(jobs growth per 1,000 civilian
noninstitutional population)
1 FL 407,300 FL 4.8% FL 23.9
2 TX 406,400 UT 3.6% UT 23.2
3 CA 339,600 TX 3.3% TX 19.0
4 GA 111,100 NV 3.2% NV 18.4
5 WA 105,200 WA 3.2% WA 18.0
6 OH 104,600 AZ 2.9% CO 17.5
7 NY 95,300 CO 2.9% AZ 14.8
8 NC 82,300 ID 2.7% ID 14.7
9 AZ 81,400 NM 2.6% WY 14.1
10 PA 78,700 GA 2.5% DC 14.0
11 CO 77,200 OR 2.3% GA 13.8
12 VA 68,400 WY 2.2% NH 13.5
13 TN 63,900 NH 2.2% NM 13.1
14 MA 63,400 TN 2.1% OR 12.9
15 MI 63,300 OK 2.0% TN 12.1
16 NJ 58,000 CA 2.0% NE 11.9
17 UT 52,400 OH 1.9% OH 11.4
18 IL 50,300 NC 1.9% MA 11.3
19 NV 43,500 HI 1.8% OK 11.3
20 OR 43,200 TN 1.8% CA 10.9
21 WI 41,700 DE 1.8% HI 10.6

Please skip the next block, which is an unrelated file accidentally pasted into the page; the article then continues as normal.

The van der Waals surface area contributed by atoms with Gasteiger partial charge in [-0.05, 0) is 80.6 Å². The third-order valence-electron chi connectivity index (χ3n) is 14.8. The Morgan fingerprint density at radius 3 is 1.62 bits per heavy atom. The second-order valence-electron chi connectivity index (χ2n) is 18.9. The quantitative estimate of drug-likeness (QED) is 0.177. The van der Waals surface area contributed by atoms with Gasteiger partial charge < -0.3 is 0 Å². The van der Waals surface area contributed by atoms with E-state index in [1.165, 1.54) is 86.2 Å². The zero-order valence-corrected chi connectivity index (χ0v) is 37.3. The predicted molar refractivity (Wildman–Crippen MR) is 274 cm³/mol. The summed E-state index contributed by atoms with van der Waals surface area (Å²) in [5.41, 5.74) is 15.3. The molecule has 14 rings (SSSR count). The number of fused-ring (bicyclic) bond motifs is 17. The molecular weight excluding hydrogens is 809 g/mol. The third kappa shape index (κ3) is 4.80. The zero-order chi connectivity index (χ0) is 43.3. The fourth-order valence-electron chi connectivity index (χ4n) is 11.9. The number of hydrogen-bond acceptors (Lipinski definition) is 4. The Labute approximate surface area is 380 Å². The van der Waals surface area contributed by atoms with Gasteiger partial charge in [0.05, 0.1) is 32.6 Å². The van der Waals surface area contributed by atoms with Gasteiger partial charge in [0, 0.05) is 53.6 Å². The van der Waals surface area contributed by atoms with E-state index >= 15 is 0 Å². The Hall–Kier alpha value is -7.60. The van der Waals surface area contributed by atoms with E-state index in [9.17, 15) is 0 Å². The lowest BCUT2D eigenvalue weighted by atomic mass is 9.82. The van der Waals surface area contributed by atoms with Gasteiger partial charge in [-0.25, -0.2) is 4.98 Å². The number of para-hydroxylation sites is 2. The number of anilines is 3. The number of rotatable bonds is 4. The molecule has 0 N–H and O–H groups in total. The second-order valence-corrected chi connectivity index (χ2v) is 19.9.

22 MO 39,300 MA 1.8% DE 10.4
23 MN 38,200 VA 1.7% VA 10.3
24 OK 34,000 NE 1.7% NC 10.2
25 IN 28,000 MT 1.6% SD 9.4
US2,537,000 US1.7% US9.9
Source: US Bureau of Labor Statistics

Four Industries Still below 2007 Pre-Recession Job Levels

Source: California Employment Development Department, not seasonally adjusted; wages are running 4 quarter average from QCEW wage data

 

Comparing the number of jobs by industry in September 2018 (not seasonally adjusted), 4 industries had employment below the 2007 pre-recession levels. The highest gain industries were led by lower wage Food Services, Health Care (with a relatively higher mix of lower and higher wage occupations), lower wage Social Assistance, and higher wage Professional, Scientific &amp Technical Services. Of the lagging industries, three—Manufacturing, Mining & Logging, and Construction—are blue collar middle class wage industries. While slowing, Construction was still higher than in recent years but still remains 46,900 below the 2007 level, and 93,400 (9.7%) below the previous high in 2006.